The bitcoinj library is a Java implementation of the Bitcoin protocol that allows users to maintain a BTC wallet as well as send and receive transactions without needing a local copy of Bitcoin Core. It comes with full documentation and some example apps showing how to use it.
Hyperledger Besu (formerly known as Pantheon) is a Java client developed mainly by PegaSys, the protocol engineering team at ConsenSys. According to the The PegaSys team, Java is “a logical fit to us for a number of reasons, from the size and maturity of its development community to more technical and Ethereum-specific reasons such as maintenance, speed, and extensibility that make it the best language for a large application such as an Ethereum client.” Hyperledger Besu can be run on the Ethereum public network or on private permissioned networks. Web3j provides another Java client option for the Ethereum network.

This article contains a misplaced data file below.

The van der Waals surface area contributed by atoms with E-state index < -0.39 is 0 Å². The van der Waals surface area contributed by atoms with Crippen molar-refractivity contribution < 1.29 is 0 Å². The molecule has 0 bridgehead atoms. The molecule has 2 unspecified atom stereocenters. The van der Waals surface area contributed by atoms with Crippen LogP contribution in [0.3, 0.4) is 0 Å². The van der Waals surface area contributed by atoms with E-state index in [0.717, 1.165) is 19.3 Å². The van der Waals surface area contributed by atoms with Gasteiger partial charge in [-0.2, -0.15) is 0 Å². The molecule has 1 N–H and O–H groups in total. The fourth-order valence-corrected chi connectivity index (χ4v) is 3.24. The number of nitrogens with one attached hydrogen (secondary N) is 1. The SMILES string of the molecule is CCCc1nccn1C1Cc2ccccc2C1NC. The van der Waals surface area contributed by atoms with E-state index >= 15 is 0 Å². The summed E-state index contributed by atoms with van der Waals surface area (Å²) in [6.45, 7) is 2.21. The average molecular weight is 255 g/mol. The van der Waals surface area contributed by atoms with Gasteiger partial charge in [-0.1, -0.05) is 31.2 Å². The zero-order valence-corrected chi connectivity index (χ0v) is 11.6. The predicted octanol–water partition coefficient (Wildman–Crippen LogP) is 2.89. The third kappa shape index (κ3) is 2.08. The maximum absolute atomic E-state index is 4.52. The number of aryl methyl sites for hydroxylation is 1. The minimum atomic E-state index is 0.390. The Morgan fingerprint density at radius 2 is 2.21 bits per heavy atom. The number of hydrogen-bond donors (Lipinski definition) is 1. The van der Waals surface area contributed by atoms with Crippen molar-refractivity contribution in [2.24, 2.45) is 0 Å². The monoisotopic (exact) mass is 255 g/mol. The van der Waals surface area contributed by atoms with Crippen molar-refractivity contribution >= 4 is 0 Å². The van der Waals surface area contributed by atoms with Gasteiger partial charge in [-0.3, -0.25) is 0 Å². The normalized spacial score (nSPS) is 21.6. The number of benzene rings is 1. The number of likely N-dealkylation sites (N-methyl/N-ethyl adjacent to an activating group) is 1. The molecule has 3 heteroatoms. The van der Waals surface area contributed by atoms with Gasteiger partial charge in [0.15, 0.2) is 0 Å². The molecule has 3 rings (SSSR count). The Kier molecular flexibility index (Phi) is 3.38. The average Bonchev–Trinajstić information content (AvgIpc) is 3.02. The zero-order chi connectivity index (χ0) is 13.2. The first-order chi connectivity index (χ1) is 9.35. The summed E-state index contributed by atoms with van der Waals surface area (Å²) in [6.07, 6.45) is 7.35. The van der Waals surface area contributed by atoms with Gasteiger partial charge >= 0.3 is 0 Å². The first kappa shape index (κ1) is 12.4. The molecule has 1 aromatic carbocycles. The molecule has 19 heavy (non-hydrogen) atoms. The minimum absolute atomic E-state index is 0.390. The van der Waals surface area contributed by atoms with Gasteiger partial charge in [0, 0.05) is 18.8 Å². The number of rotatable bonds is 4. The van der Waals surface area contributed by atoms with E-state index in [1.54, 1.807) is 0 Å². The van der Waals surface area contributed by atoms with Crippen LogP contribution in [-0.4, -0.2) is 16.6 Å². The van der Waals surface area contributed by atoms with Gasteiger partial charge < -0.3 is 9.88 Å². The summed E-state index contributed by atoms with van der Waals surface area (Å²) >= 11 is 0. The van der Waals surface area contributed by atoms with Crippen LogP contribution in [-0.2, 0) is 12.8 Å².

Blockchain Programming Languages For Smart Contracts
Smart contracts are blockchain-based contracts that execute code automatically when certain conditions are met. When deployed on a blockchain, smart contracts are able to support user activity such as cryptocurrency payments or DeFi applications with little to no need for human intervention. Here are a few examples of popular blockchain programming languages that are often put to use in smart contract development.
Remix is a browser-based IDE built specifically for Solidity smart contract development, allowing developers to write, compile, and deploy smart contracts. This IDE includes persistent file storage and doesn’t require additional developer tools or software installations.
Although it’s possible to write Ethereum-based smart contracts with other languages like Serpent and Vyper (Python-like languages) or LLL (based on Lisp), Solidity is by far the most popular and most robust option available today. On many open source Ethereum-based projects, you’ll notice Solidity’s “.sol” file extension. As the Solidity documentation website states, this language can be used for creating smart contracts for voting, crowdfunding, blind auctions, multi-signature wallets, and much more. Solidity is the go-to choice for many of the world’s most popular dApps.